Corrour Lodge

(Corrour Estate)

A strikingly modern house and substantial estate remotely located on Rannoch Moor, Corrour Lodge is situated at the head of Loch Ossian, 10½ miles (17 km) southeast of Roybridge and 16 miles (26 km) southwest of Dalwhinnie. The property is owned by Lisbet Rausing, of the wealthy Swedish Tetra Pak dynasty, who bought the estate from the Stirling Maxwell family in 1995. Completed in 2003, the lodge is a spectacular modernist mansion, with crisp geometric exterior lines, designed by the Boston-based architect Moshe Safdie and constructed of Portuguese granite, steel and glass at a reported cost of £20 million. Arguably not in keeping with its surroundings, it comprises cylindrical and rectangular towers linked by glass, with steel-framed glass pyramids projecting from the front of each towards the shores of Loch Ossian. This replaced the Victorian shooting lodge which was built in 1897-99 by the Glasgow-based architect Frank College for Sir John Stirling Maxwell (1866 - 1956) and subsequently extended, including work by Reginald Fairlie in 1935. It burnt down in 1942 and a cedarwood-clad bungalow was built in 1958 as a poor replacement, but this was demolished to make way for the current structure. The chapel, game larder and schoolhouse remained from the 19th C. construction and were incorporated into the plan for the new house, which includes seven en-suite double bedrooms and a bunk room for up to fourteen children. The Lodge is regularly let out for family holidays or corporate events.

Corrour Estate extends to 23,067 ha (57,000 acres) and comprises hill, moor, forest and lochs. The highest point is Beinn Eibhinn at 1102m. Its income comes from deer stalking, grouse shooting, fishing and letting holiday cottages, together with small hydro-electric schemes.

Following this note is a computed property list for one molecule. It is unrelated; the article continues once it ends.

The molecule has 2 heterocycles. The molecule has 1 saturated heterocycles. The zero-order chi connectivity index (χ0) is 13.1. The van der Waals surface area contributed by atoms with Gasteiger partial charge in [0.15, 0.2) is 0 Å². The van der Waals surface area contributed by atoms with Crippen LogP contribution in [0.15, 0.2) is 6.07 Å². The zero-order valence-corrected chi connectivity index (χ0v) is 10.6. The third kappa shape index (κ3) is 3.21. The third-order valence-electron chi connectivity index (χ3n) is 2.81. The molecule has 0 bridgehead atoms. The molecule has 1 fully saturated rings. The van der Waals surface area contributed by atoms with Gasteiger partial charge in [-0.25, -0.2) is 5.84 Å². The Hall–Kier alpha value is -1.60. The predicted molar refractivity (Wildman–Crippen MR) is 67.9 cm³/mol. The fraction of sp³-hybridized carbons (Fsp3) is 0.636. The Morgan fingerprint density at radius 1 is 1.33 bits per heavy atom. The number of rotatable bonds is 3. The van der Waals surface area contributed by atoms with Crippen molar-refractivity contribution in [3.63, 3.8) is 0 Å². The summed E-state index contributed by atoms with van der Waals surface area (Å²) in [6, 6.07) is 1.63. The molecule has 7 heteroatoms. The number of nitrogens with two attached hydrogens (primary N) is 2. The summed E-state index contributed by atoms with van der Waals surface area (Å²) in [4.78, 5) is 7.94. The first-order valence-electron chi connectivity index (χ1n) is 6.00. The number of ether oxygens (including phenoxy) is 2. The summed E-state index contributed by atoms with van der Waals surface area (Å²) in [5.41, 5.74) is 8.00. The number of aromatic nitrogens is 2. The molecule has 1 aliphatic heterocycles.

The land here was once the property of the MacDonalds of Keppoch. Corrour Old Lodge, located at higher altitude to the south, was the original house on the estate. Owing to the MacDonald's involvement in the Jacobite Rebellions, control of the estate passed to the Dukes of Gordon, who were the feudal superiors. In 1834, George Gordon, the 5th Duke of Gordon (1770 - 1836), sold the property to John Walker (d.1857) of Crawfordton for £45,000. His son, Sir George Gustavus Walker (1830-97), developed the property as a sporting estate.

Stirling Maxwell bought Corrour in 1891. Passionate about trees and plants, he designed the landscape and gardens around the Lodge, now regarded as being of outstanding historical and scenic importance. These gardens include a magnificent rhododendron garden which extends to 25 ha (63 acres) and includes new species brought from China in the 1920s by plant collector George Forrest (1873 - 1932), together with a fine alpine rock garden, wild garden, flower garden and forestry plantations which exploited the natural topography and combined an innovative mix of native and exotic species. These once included 84 species, with Lodgepole pine, Sitka spruce, Scots pine, Japanese and European larch all represented. Stirling Maxwell's work in afforesting high moorlands pioneered the introduction of these species in plantations across Scotland. He was instrumental in establishing the Forestry Commission in 1919. After the Second World War, under financial pressure, considerable tracts of the estate were sold to the Forestry Commission, although the family were able to buy this back in the 1980s.

More information is available...

Use the tabs on the right of this page to see other parts of this entry arrow

If you have found this information useful please consider making
a donation to help maintain and improve this resource. More info...

By using our site you agree to accept cookies, which help us serve you better